Hear by Design: Toward a Vocational Development Process at the Kirk of the Hills Presbyterian Church
This dissertation seeks to design a vocational development process for The Kirk of the Hills Presbyterian Church (The Kirk) in Tulsa, OK. The issue prompting the study was a need to help members translate Christian knowledge into a practice of following God’s call for their lives. Part I establishes the research framework by using instructional design (ID) principles to create a discernment tool for Christian educators. This tool is then used for systematic analysis, beginning with a survey of biblical-historical notions of vocation. The vocational landscape is shown to be complex and ever changing, requiring persons and churches to journey through life with a discerning posture of receptivity and response to God, others, and self. Part II utilizes interviews, focus groups, and participant observation to investigate contextual factors impacting vocational development at The Kirk. Data suggests members desire to serve and put faith into practice but are hindered by busy-ness, cultural obstacles, and a sense of disconnect. Primary needs are deeper experiences of community and vocation-specific guidance. Part III draws conclusions from the findings, informing the rest of the ID framework and leading to a recommended vocational development process that is highly relational and designed to guide members toward the cultivation of a lifelong vocational posture. Though immediate application is specific to The Kirk, the discernment tool has broader applicational significance and could be used to design contextualized discipleship processes in other settings.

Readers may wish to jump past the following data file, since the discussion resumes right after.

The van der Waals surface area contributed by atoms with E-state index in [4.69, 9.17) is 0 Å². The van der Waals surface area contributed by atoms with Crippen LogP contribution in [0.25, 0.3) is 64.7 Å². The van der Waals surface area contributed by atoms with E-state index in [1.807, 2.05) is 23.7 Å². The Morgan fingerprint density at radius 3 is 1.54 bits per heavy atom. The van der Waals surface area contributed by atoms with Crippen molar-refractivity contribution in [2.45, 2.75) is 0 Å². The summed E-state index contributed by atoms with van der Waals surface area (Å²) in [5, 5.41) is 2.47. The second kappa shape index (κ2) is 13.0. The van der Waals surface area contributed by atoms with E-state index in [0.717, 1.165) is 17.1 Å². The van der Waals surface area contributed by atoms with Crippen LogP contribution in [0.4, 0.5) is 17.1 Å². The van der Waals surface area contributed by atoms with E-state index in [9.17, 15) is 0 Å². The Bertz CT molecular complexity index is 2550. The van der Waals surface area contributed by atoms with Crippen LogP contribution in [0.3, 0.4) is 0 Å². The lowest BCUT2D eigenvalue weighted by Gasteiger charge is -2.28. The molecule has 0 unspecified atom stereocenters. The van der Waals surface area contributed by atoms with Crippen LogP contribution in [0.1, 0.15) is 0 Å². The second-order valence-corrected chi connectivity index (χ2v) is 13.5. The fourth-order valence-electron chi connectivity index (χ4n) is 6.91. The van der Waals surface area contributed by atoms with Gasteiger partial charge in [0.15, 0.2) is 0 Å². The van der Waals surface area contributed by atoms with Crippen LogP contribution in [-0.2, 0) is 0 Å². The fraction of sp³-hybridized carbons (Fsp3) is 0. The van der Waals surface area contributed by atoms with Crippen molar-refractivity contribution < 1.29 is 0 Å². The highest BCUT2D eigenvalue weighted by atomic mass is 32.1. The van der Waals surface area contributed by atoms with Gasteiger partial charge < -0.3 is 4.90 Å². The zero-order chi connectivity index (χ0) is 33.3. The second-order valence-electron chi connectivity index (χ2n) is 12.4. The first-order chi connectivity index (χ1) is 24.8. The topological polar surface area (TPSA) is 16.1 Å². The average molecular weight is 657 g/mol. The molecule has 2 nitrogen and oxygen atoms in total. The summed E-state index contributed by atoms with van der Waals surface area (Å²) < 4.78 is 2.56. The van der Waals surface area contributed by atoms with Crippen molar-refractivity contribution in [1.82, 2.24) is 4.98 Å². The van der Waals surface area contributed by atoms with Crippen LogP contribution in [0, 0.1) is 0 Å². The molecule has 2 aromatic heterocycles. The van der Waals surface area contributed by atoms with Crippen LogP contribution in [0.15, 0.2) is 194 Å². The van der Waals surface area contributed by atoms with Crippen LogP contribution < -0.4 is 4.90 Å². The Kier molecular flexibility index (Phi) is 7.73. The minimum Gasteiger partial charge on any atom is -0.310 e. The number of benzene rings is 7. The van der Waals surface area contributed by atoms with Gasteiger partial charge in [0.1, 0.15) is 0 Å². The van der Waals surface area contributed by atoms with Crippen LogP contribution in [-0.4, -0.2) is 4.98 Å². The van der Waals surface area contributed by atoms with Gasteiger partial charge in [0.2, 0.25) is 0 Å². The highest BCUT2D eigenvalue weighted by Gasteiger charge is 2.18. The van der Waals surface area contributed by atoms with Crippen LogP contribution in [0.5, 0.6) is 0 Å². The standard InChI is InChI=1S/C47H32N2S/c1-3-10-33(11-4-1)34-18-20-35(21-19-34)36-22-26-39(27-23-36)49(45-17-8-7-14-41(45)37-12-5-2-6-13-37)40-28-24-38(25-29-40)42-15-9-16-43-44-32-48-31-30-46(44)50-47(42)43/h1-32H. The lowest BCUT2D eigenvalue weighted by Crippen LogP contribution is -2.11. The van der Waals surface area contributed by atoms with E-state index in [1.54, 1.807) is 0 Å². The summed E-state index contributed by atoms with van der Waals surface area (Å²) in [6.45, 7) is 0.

Mentor: Mark Hopkins
Doctor of Intercultural Studies
Kirk of the Hills Presbyterian Church (Tulsa, Okla.); Evangelical Presbyterian Church; Vocation; Discernment (Christian theology); Discipling (Christianity)
Missions and World Christianity
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